So I mentioned this paper here before a few times, but I didn’t actually say anything coherent about what I thought of it (as far as I can remember.)
Today I started re-reading it, so here I am.
I’m not having quite as many feelings about it this time around. But it’s only “less feelings” in comparison to the first time I read it, when I cried happy tears at multiple points. After having read so much awfulness dressed up in scientific clothes by autism experts, it’s an incredible relief to see those ideas taken apart in the same thorough, scientifc language.
The main thesis of Towards a Behavior of Reciprocity is that because autistic people are labelled as lacking “social and emotional reciprocity”, as well as social awareness and empathy more generally, some people blame all failures of understanding between autistic and non-autistic people on autistic people’s deficiencies, with no recognition of what the non-autistic people involved might be doing wrong.
Or, in other words–
If you’re autistic, and every time something goes wrong a social situation you feel guilty and blame yourself? Even when “something goes wrong” = being bullied or abused?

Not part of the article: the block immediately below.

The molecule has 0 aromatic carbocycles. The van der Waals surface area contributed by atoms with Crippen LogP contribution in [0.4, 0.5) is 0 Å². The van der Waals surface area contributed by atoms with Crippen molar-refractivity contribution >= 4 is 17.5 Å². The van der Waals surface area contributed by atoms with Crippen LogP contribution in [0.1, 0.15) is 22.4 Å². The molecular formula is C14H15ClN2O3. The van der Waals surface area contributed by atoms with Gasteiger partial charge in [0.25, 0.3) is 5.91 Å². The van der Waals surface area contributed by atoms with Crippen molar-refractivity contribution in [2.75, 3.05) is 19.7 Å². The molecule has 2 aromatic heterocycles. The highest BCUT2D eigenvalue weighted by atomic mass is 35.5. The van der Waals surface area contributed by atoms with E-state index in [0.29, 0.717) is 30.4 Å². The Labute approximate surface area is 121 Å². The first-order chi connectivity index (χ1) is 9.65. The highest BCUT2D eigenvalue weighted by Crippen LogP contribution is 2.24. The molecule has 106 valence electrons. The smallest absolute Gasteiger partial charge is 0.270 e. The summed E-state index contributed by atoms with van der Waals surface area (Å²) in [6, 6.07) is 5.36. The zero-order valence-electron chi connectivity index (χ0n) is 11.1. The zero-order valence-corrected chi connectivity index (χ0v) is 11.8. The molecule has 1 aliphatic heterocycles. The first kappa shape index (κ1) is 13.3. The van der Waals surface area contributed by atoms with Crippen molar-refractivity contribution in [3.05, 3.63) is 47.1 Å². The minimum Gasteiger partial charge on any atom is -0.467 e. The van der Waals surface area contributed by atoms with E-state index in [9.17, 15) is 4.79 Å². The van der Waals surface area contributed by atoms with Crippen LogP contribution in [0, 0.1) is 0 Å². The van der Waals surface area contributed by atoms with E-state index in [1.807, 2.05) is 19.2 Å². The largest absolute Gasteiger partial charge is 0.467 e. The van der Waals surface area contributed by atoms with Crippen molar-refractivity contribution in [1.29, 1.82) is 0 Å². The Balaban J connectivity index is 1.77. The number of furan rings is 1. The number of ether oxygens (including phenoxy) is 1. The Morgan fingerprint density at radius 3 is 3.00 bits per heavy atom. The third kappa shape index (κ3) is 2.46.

You don’t have to feel like that. Being autistic doesn’t make it all your fault. Social interaction is a two-way street, and other people also have a responsibility to you, to reach out to you, to try and understand you. The responsibility isn’t all on your shoulders.
One of Gernsbacher’s first examples is a checklist for identifying a lack of “social reciprocity,” which includes questions about whether a possibly-autistic child’s peers bully or tease them, or consider them weird. Gernsbacher says:
This item appears to measure other children’s lack of social or emotional reciprocity. Regarding another child as odd or weird implicates the regarder—not the target child—as lacking in empathy or understanding.
It’s simultaneously totally groundbreaking and necessary, and completely ridiculous that this has to be said this way. This is such a basic thing! “Victims of bullying are not at fault for having characteristics the bully thinks are weird.” That shouldn’t be revolutionary.
It certainly shouldn’t be revolutionary enough that it has to be said in clinical language in a psychology paper, but it is, it really is, because the playground bullies have other scientific papers already on their side! And a lot more of them!
How did we get in this situation?